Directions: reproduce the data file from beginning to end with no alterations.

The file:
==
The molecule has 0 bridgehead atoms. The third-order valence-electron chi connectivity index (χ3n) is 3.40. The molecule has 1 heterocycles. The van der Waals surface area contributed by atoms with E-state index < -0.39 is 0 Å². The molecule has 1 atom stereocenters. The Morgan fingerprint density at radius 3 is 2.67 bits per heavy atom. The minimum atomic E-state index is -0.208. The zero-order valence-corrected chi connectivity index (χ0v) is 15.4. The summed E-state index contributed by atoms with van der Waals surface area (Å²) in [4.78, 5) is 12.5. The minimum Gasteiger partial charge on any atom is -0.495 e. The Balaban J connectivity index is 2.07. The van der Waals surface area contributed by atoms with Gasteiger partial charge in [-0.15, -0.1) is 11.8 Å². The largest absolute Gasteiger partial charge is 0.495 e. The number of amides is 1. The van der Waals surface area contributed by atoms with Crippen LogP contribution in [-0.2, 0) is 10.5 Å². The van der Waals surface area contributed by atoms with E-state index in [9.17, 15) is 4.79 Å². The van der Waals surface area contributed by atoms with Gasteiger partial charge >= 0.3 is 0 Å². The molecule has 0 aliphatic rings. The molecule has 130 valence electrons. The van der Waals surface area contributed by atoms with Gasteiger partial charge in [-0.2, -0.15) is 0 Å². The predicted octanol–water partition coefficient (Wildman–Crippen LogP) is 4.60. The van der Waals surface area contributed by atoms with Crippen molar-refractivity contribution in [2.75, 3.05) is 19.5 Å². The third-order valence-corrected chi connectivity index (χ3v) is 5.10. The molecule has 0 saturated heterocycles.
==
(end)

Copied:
The molecule has 0 bridgehead atoms. The third-order valence-electron chi connectivity index (χ3n) is 3.40. The molecule has 1 heterocycles. The van der Waals surface area contributed by atoms with E-state index < -0.39 is 0 Å². The molecule has 1 atom stereocenters. The Morgan fingerprint density at radius 3 is 2.67 bits per heavy atom. The minimum atomic E-state index is -0.208. The zero-order valence-corrected chi connectivity index (χ0v) is 15.4. The summed E-state index contributed by atoms with van der Waals surface area (Å²) in [4.78, 5) is 12.5. The minimum Gasteiger partial charge on any atom is -0.495 e. The Balaban J connectivity index is 2.07. The van der Waals surface area contributed by atoms with Gasteiger partial charge in [-0.15, -0.1) is 11.8 Å². The largest absolute Gasteiger partial charge is 0.495 e. The number of amides is 1. The van der Waals surface area contributed by atoms with Crippen LogP contribution in [-0.2, 0) is 10.5 Å². The van der Waals surface area contributed by atoms with E-state index in [9.17, 15) is 4.79 Å². The van der Waals surface area contributed by atoms with Gasteiger partial charge >= 0.3 is 0 Å². The molecule has 0 aliphatic rings. The molecule has 130 valence electrons. The van der Waals surface area contributed by atoms with Gasteiger partial charge in [-0.2, -0.15) is 0 Å². The predicted octanol–water partition coefficient (Wildman–Crippen LogP) is 4.60. The van der Waals surface area contributed by atoms with Crippen molar-refractivity contribution in [2.75, 3.05) is 19.5 Å². The third-order valence-corrected chi connectivity index (χ3v) is 5.10. The molecule has 0 saturated heterocycles.